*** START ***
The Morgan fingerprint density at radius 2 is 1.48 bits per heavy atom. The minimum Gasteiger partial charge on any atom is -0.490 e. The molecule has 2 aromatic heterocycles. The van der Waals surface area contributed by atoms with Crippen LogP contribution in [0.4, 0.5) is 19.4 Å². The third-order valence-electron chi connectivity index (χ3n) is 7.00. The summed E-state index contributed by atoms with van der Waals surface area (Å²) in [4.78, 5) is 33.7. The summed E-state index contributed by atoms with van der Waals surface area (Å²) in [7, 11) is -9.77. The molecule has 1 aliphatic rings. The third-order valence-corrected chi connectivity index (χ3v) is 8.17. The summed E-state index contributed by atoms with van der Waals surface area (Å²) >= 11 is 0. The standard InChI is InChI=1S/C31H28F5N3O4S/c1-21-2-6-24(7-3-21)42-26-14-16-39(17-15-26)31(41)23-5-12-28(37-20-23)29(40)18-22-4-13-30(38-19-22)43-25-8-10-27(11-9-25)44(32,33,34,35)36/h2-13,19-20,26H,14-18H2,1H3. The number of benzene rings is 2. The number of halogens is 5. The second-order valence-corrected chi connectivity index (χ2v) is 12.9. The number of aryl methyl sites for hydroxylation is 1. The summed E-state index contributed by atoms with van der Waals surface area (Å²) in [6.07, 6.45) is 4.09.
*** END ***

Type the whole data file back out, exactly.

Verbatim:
The Morgan fingerprint density at radius 2 is 1.48 bits per heavy atom. The minimum Gasteiger partial charge on any atom is -0.490 e. The molecule has 2 aromatic heterocycles. The van der Waals surface area contributed by atoms with Crippen LogP contribution in [0.4, 0.5) is 19.4 Å². The third-order valence-electron chi connectivity index (χ3n) is 7.00. The summed E-state index contributed by atoms with van der Waals surface area (Å²) in [4.78, 5) is 33.7. The summed E-state index contributed by atoms with van der Waals surface area (Å²) in [7, 11) is -9.77. The molecule has 1 aliphatic rings. The third-order valence-corrected chi connectivity index (χ3v) is 8.17. The summed E-state index contributed by atoms with van der Waals surface area (Å²) >= 11 is 0. The standard InChI is InChI=1S/C31H28F5N3O4S/c1-21-2-6-24(7-3-21)42-26-14-16-39(17-15-26)31(41)23-5-12-28(37-20-23)29(40)18-22-4-13-30(38-19-22)43-25-8-10-27(11-9-25)44(32,33,34,35)36/h2-13,19-20,26H,14-18H2,1H3. The number of benzene rings is 2. The number of halogens is 5. The second-order valence-corrected chi connectivity index (χ2v) is 12.9. The number of aryl methyl sites for hydroxylation is 1. The summed E-state index contributed by atoms with van der Waals surface area (Å²) in [6.07, 6.45) is 4.09.